How to make a First Person Shooter game in 20 min

So you love playing Call of Duty, Far Cry or BioShock. You love nothing more than shooting people left and right and chanting war cries at the screen. You think it’d be cool to make your own version of a First Person Shooter game, but you don’t know where to start (or think it would be so much work, you’d rather leave it aside) . But Confucius say a journey of a thousand miles begin with one step. And Confucius say that step begins with you downloading UDK.

Unreal Development Kit (UDK) is a free edition of Unreal Engine 3, that gives you all the tools you need to create game levels and make awesome FPSy stuff. In this tutorial we’ll explore some of the built in features of UDK that you can use to create a mini FPS game all by yourself (and using no code at all!).

This is how your UDK interface will look when you first download it. Although the interface looks messy, it gives alot of control. There are builder brushes (check out left panel) to help you make different objects in your game. You can use CSG (Constructive Solid Geometry operations) like add, subtract, intersect to create objects, remove objects from inside them, and carve out a whole level.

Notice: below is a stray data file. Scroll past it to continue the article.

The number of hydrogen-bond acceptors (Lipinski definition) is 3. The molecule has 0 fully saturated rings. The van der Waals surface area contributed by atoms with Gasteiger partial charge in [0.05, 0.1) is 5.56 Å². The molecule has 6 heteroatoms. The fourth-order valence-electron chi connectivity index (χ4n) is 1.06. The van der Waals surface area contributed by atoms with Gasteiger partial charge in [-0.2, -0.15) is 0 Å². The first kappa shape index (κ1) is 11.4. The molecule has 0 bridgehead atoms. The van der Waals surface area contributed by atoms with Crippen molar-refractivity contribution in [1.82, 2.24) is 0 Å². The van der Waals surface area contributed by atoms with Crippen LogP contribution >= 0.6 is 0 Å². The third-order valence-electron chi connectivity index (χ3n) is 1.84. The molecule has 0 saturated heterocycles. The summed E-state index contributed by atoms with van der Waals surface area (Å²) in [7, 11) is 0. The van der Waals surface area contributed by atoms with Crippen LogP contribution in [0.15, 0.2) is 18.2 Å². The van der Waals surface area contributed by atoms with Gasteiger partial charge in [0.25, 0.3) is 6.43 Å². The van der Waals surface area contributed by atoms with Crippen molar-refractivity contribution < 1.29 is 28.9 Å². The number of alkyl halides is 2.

For this tutorial we will be downloading a UDK file that has a pre-made structure inside it. Download it from here.

Open the file from UDK, and save it in the following folder:

  • C:\UDK\UDKVersionRelease\UDKGame\Content\Maps\NameofMap
  • For example: C:\UDK\UDK‐2013‐07\UDKGame\Content\Maps\Map1

This is the official place where Unreal likes to look for maps, so get into the habit of saving everything there.

First things first — You should go to View > ViewPort Configuration > 1 x 2 . This will give you the current view that I have posted below — a look inside the game level itself, and top and side views. This makes things easier to move around or edit.

The next step to test the level is to Go to Play (on the top menu) and then to “Play in Editor”. Ignore the warning messages or errors,they will not interfere with our level. This is the view you should get: